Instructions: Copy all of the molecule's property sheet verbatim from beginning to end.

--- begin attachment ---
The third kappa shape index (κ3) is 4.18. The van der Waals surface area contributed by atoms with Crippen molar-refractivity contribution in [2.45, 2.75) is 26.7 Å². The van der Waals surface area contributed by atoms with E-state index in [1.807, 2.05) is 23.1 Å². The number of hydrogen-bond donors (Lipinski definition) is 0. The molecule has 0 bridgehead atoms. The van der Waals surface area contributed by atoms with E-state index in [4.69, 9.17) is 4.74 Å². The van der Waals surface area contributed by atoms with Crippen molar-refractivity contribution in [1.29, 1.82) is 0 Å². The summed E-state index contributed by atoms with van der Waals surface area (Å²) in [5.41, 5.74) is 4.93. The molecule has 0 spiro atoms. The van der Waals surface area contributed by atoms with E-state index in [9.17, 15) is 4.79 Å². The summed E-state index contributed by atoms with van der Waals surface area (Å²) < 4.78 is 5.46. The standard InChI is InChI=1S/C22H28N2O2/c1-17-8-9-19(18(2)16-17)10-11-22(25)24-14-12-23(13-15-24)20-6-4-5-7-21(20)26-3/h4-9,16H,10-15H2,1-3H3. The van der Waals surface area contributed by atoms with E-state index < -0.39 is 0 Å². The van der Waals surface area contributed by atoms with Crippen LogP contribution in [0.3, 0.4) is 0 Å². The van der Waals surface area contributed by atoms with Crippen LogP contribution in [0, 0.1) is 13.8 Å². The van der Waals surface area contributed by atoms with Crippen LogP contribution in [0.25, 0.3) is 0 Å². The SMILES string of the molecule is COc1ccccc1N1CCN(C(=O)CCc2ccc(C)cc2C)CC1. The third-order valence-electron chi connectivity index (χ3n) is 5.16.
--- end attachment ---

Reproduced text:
The third kappa shape index (κ3) is 4.18. The van der Waals surface area contributed by atoms with Crippen molar-refractivity contribution in [2.45, 2.75) is 26.7 Å². The van der Waals surface area contributed by atoms with E-state index in [1.807, 2.05) is 23.1 Å². The number of hydrogen-bond donors (Lipinski definition) is 0. The molecule has 0 bridgehead atoms. The van der Waals surface area contributed by atoms with E-state index in [4.69, 9.17) is 4.74 Å². The van der Waals surface area contributed by atoms with Crippen molar-refractivity contribution in [1.29, 1.82) is 0 Å². The summed E-state index contributed by atoms with van der Waals surface area (Å²) in [5.41, 5.74) is 4.93. The molecule has 0 spiro atoms. The van der Waals surface area contributed by atoms with E-state index in [9.17, 15) is 4.79 Å². The summed E-state index contributed by atoms with van der Waals surface area (Å²) < 4.78 is 5.46. The standard InChI is InChI=1S/C22H28N2O2/c1-17-8-9-19(18(2)16-17)10-11-22(25)24-14-12-23(13-15-24)20-6-4-5-7-21(20)26-3/h4-9,16H,10-15H2,1-3H3. The van der Waals surface area contributed by atoms with E-state index < -0.39 is 0 Å². The van der Waals surface area contributed by atoms with Crippen LogP contribution in [0.3, 0.4) is 0 Å². The van der Waals surface area contributed by atoms with Crippen LogP contribution in [0, 0.1) is 13.8 Å². The van der Waals surface area contributed by atoms with Crippen LogP contribution in [0.25, 0.3) is 0 Å². The SMILES string of the molecule is COc1ccccc1N1CCN(C(=O)CCc2ccc(C)cc2C)CC1. The third-order valence-electron chi connectivity index (χ3n) is 5.16.